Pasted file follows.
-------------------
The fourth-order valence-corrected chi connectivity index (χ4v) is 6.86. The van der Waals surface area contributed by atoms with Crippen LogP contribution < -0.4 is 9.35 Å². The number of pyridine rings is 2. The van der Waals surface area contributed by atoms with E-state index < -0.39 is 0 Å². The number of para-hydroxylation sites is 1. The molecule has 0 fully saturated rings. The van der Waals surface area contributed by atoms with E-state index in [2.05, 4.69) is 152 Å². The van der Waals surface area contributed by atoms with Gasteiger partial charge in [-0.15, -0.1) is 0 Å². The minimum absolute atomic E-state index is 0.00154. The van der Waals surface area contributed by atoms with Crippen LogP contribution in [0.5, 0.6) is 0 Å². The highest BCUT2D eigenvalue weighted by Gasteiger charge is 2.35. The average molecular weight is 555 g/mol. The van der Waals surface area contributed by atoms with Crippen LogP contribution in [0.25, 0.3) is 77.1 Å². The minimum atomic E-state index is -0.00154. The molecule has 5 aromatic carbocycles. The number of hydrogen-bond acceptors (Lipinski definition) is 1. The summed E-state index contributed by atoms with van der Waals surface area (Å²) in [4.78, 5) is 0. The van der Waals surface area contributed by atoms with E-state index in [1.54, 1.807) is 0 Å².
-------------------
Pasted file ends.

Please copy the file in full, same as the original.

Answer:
The fourth-order valence-corrected chi connectivity index (χ4v) is 6.86. The van der Waals surface area contributed by atoms with Crippen LogP contribution < -0.4 is 9.35 Å². The number of pyridine rings is 2. The van der Waals surface area contributed by atoms with E-state index < -0.39 is 0 Å². The number of para-hydroxylation sites is 1. The molecule has 0 fully saturated rings. The van der Waals surface area contributed by atoms with E-state index in [2.05, 4.69) is 152 Å². The van der Waals surface area contributed by atoms with Gasteiger partial charge in [-0.15, -0.1) is 0 Å². The minimum absolute atomic E-state index is 0.00154. The van der Waals surface area contributed by atoms with Crippen LogP contribution in [0.5, 0.6) is 0 Å². The highest BCUT2D eigenvalue weighted by Gasteiger charge is 2.35. The average molecular weight is 555 g/mol. The van der Waals surface area contributed by atoms with Crippen LogP contribution in [0.25, 0.3) is 77.1 Å². The minimum atomic E-state index is -0.00154. The molecule has 5 aromatic carbocycles. The number of hydrogen-bond acceptors (Lipinski definition) is 1. The summed E-state index contributed by atoms with van der Waals surface area (Å²) in [4.78, 5) is 0. The van der Waals surface area contributed by atoms with E-state index in [1.54, 1.807) is 0 Å².